Rand Worries Trump Has Caught ‘Potomac Fever’ in Pursuit of DACA Deal
Paul concerned president has forgotten key promises, offers novel solution for dreamer bargain
Any deal to grant amnesty to illegal immigrants brought to America as children should include a requirement that the beneficiaries count against annual legal immigration caps, Sen. Rand Paul (R-Ky.) said Thursday.
Paul, speaking on “The Laura Ingraham Show,” reacted to reports that President Donald Trump and the top Democrats in the Senate and House of Representatives had agreed on the principles of an amnesty for people who enrolled in the Deferred Action for Childhood Arrivals (DACA) program.
“If you want to internally immigrate people who are here illegally, they should count against the totals of people who come in each year,” he said. “So if we immigrate a million people in each year, and you want to internally immigrate people who are already here, they should be subtracted from the million total, not added to it.”
According to the Department of Homeland Security, some 690,000 illegal immigrants currently are enrolled in DACA, which Trump has vowed to end in six months. As a candidate, Trump vowed to end the program. Paul said he worries "Potomac Fever" may have overcome Trump.
"So I'm thinking, maybe as a physician, I need to go over there and check the temperature of the president and make sure he's not caught this fever, which makes you forget your campaign promises," he said.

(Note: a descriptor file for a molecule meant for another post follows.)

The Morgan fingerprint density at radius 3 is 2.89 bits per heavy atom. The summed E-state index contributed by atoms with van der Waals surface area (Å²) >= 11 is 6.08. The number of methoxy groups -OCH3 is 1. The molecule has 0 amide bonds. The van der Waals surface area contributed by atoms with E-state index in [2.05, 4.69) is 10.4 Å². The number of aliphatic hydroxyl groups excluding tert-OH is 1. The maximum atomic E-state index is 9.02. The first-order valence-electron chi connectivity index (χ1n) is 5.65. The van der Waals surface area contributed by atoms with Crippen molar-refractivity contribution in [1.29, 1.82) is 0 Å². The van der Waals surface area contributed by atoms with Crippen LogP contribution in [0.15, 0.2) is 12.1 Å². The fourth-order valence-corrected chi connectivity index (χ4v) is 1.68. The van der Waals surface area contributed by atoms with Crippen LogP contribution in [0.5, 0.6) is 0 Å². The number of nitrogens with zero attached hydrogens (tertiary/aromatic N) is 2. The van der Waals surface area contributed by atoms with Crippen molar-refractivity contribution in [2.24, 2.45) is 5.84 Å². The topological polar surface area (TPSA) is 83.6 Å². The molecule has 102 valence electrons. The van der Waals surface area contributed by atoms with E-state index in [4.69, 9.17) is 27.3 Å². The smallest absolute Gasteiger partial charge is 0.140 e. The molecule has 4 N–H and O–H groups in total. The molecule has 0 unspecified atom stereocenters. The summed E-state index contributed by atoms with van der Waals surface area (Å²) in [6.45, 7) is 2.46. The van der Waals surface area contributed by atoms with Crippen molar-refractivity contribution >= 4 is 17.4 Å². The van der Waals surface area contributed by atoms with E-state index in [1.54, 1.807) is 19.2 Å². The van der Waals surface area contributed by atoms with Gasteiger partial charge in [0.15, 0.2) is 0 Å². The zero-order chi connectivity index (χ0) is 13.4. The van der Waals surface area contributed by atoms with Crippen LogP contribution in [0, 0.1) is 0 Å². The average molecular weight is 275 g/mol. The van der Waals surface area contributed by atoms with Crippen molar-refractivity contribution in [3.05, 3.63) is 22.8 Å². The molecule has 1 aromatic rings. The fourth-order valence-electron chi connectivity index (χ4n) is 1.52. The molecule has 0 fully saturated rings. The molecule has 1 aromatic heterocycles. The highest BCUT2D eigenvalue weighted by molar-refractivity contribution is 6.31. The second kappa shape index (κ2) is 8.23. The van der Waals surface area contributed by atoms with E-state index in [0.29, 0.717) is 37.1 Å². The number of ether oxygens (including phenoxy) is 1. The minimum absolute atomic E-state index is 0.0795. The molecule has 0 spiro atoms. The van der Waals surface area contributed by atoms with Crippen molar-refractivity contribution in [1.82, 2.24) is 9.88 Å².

DACA recipients are a sympathetic group, since children have no role in the decision by their parents to violate immigration laws.
But Paul said no-strings amnesty would result in an increase in immigration totals well beyond the immediate beneficiaries.
"The other problem is, if you do normalize them, you are going to eventually normalize their parents, their cousins, their friends," he said. "It becomes a huge number, much bigger than the DACA number actually is."
Paul said he is leery of upfront amnesty and promises of increased enforcement to prevent future illegal immigration. That model failed after an amnesty granted by Congress in 1986, he said.
"Border security has to precede any kind of forgiveness," he said. "Because if you do forgiveness and then don't have security, it does then becomes an incentive for more people to break the law and come."
Paul said improved border security is important but expressed skepticism toward Trump's signature proposal for a border wall and increased use of technology such as drones. He said that was a feature of the so-called "Gang of Eight" bill that passed the Senate in 2013.
"They began loading it up with billions and billions of dollars in promised security, and in the end it looked like a Christmas tree that was just as likely to bankrupt us as anything else," he said. "And I don't know that it was smart security; it was just very expensive."
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